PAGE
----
Bear Grylls: My Christian faith is stronger than my fear of what others might think

Adventurer Bear Grylls talks about his faith in the first Alpha film

Adventurer Bear Grylls has said that his faith in Christ is now stronger than his fear of what others might think.

He admits Christianity is a crutch but adds that it is also "so much more than that".

Grylls is among the prominent evangelical Christians who feature in the new Alpha film series to go with the phenomenally successful Alpha programme for people new to church and Christianity. More than 29 million people have now tried Alpha at a local church or venue, in 169 countries.The 16 new short documentary style films are being offered to churches as an alternative to the traditional Alpha talks.

Grylls, filmed swimming and lighting a fire in a jungle on the ocean, said: "For so many years I always just strived to be strong in myself. It was as if all I needed was me and my buddies and we'd be, like, invincible.

"But the truth is none of us are. And I don't want to do this thing called life, I don't want to do it on my own. It kind of feels as if my longing for this light inside is now stronger than my fear of what others might think.

"People ask, doesn't that make faith like a crutch? Maybe. What does a crutch do? A crutch helps you stand, makes you stronger. In that case, sure, I need that. But especially when it's so much more than that."

He added: "This faith inside is also like a backbone, helping me stand tall and helping me be strong when I'm really up against it, facing those odds, whether it is on a mountain or stuck in some jungle, or just dealing with the storms of life. Sure I need that. But at heart my Christian faith says I'm known, I'm known to Christ."

The series, filmed in locations across the world, also stars Jackie Pullinger, one of the world's best-known missionaries, based in Hong Kong, Cardinal Christoph Schönborn, Archbishop of Vienna, Father Raniero Cantalamessa, Preacher to the Papal Household, Jose Henriquez Gonzalez, one of the 33 miners trapped for 69 days at the San Jose mine in Chile and Alister McGrath, professor of science and religion at the University of Oxford.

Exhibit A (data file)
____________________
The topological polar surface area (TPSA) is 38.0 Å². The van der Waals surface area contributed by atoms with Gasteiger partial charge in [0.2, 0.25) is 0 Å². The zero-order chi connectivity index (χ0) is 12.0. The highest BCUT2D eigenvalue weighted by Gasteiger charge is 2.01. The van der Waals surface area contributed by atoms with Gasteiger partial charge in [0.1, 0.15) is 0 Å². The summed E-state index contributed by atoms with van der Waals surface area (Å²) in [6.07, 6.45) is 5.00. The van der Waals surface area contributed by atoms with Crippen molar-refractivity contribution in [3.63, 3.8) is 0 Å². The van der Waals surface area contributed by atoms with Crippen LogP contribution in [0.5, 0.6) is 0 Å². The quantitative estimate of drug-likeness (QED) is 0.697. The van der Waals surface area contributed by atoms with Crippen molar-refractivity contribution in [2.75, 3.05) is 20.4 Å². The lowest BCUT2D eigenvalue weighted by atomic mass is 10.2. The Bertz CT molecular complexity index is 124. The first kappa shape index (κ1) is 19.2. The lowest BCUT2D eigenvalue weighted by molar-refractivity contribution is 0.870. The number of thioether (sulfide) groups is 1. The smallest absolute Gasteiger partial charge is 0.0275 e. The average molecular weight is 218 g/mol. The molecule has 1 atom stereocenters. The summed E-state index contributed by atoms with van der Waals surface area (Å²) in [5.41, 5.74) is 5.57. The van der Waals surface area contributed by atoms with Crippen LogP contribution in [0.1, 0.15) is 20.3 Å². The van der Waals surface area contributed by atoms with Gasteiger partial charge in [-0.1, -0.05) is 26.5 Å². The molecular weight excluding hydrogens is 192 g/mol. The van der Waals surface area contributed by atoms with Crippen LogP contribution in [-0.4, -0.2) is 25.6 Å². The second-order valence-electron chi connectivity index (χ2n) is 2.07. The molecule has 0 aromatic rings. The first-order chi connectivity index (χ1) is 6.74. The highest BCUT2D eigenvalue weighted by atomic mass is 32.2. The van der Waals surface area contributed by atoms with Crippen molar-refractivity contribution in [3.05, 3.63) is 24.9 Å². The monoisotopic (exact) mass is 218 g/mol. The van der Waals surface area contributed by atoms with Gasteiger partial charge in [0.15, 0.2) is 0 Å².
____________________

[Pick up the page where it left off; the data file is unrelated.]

The first film opens with Alpha pioneer Nicky Gumbel talking about questions from basic ones such as "What shall I wear?" to bigger "life" questions such as "Why am I here?" and "Where am I heading?"

Gumbel confesses that in his early life he was not at all interested in Christianity. He was not brought up in the church and neither of his parents were Christian.

"First of all, I just thought it was so boring. Everything to me about church, Christianity and religion was just dull and it kind of made me feel a little bit guilty. I didn't know why."

He added: "I also thought it was untrue." He said he described himself as a "logical determinist" and enjoyed arguing with Christians. "I couldn't see how someone who lived 2,000 miles away, 2,000 years ago, had any relevance to my life today."

He started thinking there had to be more to life and was converted as a young man. 

Presenters Gemma Hunt and Toby Flint.

Presenter Gemma Hunt explains that Alpha is designed for people who are not Christians or regular churchgoers.

Rev Tim Hunt, a Church of England clergyman, says: "Ultimately there's only one relationship that is totally loving and goes on forever and that is with God." He said Jesus was the way to that relationship and that Jesus is "the lens through which we see God". 

A vox-pop for the series, where passers-by are asked where they go for answers to the big life questions, elicits the commons response: "Google". One young man says: "Google or my grandmother."